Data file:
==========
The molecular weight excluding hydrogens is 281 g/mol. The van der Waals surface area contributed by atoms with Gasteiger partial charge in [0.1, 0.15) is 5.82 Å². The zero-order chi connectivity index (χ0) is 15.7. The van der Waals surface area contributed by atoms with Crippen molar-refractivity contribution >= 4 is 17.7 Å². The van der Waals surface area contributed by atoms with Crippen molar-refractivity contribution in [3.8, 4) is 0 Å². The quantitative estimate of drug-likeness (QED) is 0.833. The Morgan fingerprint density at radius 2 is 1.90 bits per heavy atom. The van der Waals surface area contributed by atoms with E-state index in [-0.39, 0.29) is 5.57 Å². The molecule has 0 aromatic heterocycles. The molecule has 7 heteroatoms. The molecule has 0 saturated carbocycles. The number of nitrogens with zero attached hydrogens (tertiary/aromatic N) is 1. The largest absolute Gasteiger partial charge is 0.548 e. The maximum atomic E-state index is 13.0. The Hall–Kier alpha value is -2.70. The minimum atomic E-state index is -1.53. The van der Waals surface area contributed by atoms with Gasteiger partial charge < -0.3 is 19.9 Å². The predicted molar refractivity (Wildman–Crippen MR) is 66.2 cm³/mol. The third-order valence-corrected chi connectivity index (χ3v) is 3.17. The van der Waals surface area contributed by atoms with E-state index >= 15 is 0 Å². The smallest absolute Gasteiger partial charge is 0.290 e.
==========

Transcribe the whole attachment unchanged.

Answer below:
The molecular weight excluding hydrogens is 281 g/mol. The van der Waals surface area contributed by atoms with Gasteiger partial charge in [0.1, 0.15) is 5.82 Å². The zero-order chi connectivity index (χ0) is 15.7. The van der Waals surface area contributed by atoms with Crippen molar-refractivity contribution >= 4 is 17.7 Å². The van der Waals surface area contributed by atoms with Crippen molar-refractivity contribution in [3.8, 4) is 0 Å². The quantitative estimate of drug-likeness (QED) is 0.833. The Morgan fingerprint density at radius 2 is 1.90 bits per heavy atom. The van der Waals surface area contributed by atoms with E-state index in [-0.39, 0.29) is 5.57 Å². The molecule has 0 aromatic heterocycles. The molecule has 7 heteroatoms. The molecule has 0 saturated carbocycles. The number of nitrogens with zero attached hydrogens (tertiary/aromatic N) is 1. The largest absolute Gasteiger partial charge is 0.548 e. The maximum atomic E-state index is 13.0. The Hall–Kier alpha value is -2.70. The minimum atomic E-state index is -1.53. The van der Waals surface area contributed by atoms with Gasteiger partial charge < -0.3 is 19.9 Å². The predicted molar refractivity (Wildman–Crippen MR) is 66.2 cm³/mol. The third-order valence-corrected chi connectivity index (χ3v) is 3.17. The van der Waals surface area contributed by atoms with E-state index >= 15 is 0 Å². The smallest absolute Gasteiger partial charge is 0.290 e.